Two Chinese officials have been jailed for leaking key economic data that can move global financial markets, in a breach that triggered a government crackdown to tighten secrecy, officials said Monday.
The leaks were an embarrassment for Beijing, which treats an unusually wide array of economic data as secret and is struggling to prevent official misuse of it amid intense interest in the world's second-largest economy. Businesspeople and others have been jailed under state secrets laws for obtaining or disclosing commercial information that is considered public or only trade secrets elsewhere.
The two officials from the central bank and China's statistics agency were convicted of giving stock brokerage employees details of nine indicators including inflation, economic growth and retail sales before their official release over an 18-month period ending in January 2011, said a prosecutor, Li Zhongcheng.
Such data on China's booming economy are watched closely by global investors and can cause swings in stock and bond prices when they are announced, allowing people with advance knowledge to profit.
"They have caused huge losses to the interests of the economy, the nation and the people," said Li at a news conference.
Other governments also tightly control inflation and other economic data ahead of their release. But China extends its highest security to a wider range of information that most other governments _ from sales by steel mills to possible changes in gold prices to geological data. That has made enforcement more difficult as the number of agencies and companies that handle information grows.
Last year, a Chinese-born American geologist, Xue Feng, was sentenced to eight years in prison on charges of obtaining state secrets after he bought a database with information about oil and gas wells that belong to China's two biggest state-owned energy companies.
Xue, who worked for consulting firm IHS Inc., and his lawyer argued such information is commercially available in other countries. They said the database was advertised for sale before he purchased it and was declared classified only after he was detained.
In the latest case, the leaks prompted China's Cabinet to order an investigation of security at 21 government agencies that handle secrets, said Du Yongsheng, deputy director of the National Administration for the Protection of State Secrets.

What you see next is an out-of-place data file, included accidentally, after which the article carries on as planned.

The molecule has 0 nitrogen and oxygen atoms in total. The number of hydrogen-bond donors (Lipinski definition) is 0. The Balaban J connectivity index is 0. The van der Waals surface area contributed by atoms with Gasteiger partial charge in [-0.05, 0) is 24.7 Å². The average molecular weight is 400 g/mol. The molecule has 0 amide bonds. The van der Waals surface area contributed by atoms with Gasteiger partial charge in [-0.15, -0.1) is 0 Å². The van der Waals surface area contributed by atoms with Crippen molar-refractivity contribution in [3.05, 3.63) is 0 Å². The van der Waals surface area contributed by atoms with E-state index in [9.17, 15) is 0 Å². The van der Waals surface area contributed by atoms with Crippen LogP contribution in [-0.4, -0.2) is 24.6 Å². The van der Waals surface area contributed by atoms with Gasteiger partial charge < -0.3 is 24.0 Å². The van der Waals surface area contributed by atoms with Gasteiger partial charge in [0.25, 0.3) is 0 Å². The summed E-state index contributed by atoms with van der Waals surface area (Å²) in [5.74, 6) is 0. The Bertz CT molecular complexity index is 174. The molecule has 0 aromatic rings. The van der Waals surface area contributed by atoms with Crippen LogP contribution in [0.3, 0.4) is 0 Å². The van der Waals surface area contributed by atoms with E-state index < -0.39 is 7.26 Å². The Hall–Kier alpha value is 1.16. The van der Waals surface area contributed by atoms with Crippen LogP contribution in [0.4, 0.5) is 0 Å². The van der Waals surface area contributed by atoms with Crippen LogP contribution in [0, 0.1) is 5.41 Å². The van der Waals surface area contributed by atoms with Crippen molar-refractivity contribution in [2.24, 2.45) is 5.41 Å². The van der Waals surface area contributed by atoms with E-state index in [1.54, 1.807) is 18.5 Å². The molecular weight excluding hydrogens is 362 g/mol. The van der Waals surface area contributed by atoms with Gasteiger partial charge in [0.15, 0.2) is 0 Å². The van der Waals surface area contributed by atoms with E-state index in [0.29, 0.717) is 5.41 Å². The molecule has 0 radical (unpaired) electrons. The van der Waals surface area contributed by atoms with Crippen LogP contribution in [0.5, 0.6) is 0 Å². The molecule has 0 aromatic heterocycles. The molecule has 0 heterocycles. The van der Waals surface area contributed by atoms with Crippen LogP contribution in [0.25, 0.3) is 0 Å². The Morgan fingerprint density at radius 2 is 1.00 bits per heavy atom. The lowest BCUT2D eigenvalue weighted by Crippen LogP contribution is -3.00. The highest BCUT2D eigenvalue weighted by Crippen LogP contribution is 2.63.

Several agencies were ordered to tighten security and some administrators were punished after investigators found gaps in their secrecy measures, said Du. Li said the government will conduct education campaigns for government employees to make sure they understand their duties under the secrecy law.
The firing of the two officials was reported in June by Chinese state media but Monday's announcement was the first time the names and details of the cases were released.
In July, the National Statistics Bureau said it would start releasing monthly economic figures as soon as they were compiled to prevent leaks.
The two jailed officials profited by trading stocks based on the leaked information and also received payoffs in the form of fees for delivering lectures at brokerage events, Du said. He gave no details of how much money they made.
Sun Zhen, former deputy director of the secretary's office at the National Bureau of Statistics, was sentenced to five years for disclosing 27 items of data from June 2009 to January 2011, according to Li. He said that included 14 items deemed "classified," one of the highest secrecy levels.
Wu Chaoming, former deputy director of the financial history research office at China's central bank, was sentenced to six years for leaking a total of 25 items of data on 224 occasions between January and June 2010, Li said. He said they were "confidential," a lower level of classification.
The leaks damaged government credibility and China's economy by disrupting fair market competition, Du said, without giving details.
"The economic performance of our country is affected," he said. "After the economic data are released, usually we can see abnormal fluctuations in the stock markets. Behind that there is something unfair going on."
Four other suspects who work in the securities industry are under investigation, according to Li. Du did not respond to a reporter's request for the names of the brokerages but said he expected prosecutors to investigate their possible legal responsibility.
Du defended the prosecution of Xue, saying authorities in charge of state secrets verified before the trial that the data were deemed classified, though he did not respond to a question about the date that status took effect.
"I believe their verification was objective and accurate," Du said.
The official also cautioned foreign reporters at the briefing that they too were bound by Chinese secrecy laws.
"If accidentally you have access to such information, my advice for you is don't touch it and promptly report it to the relevant authorities," he said.
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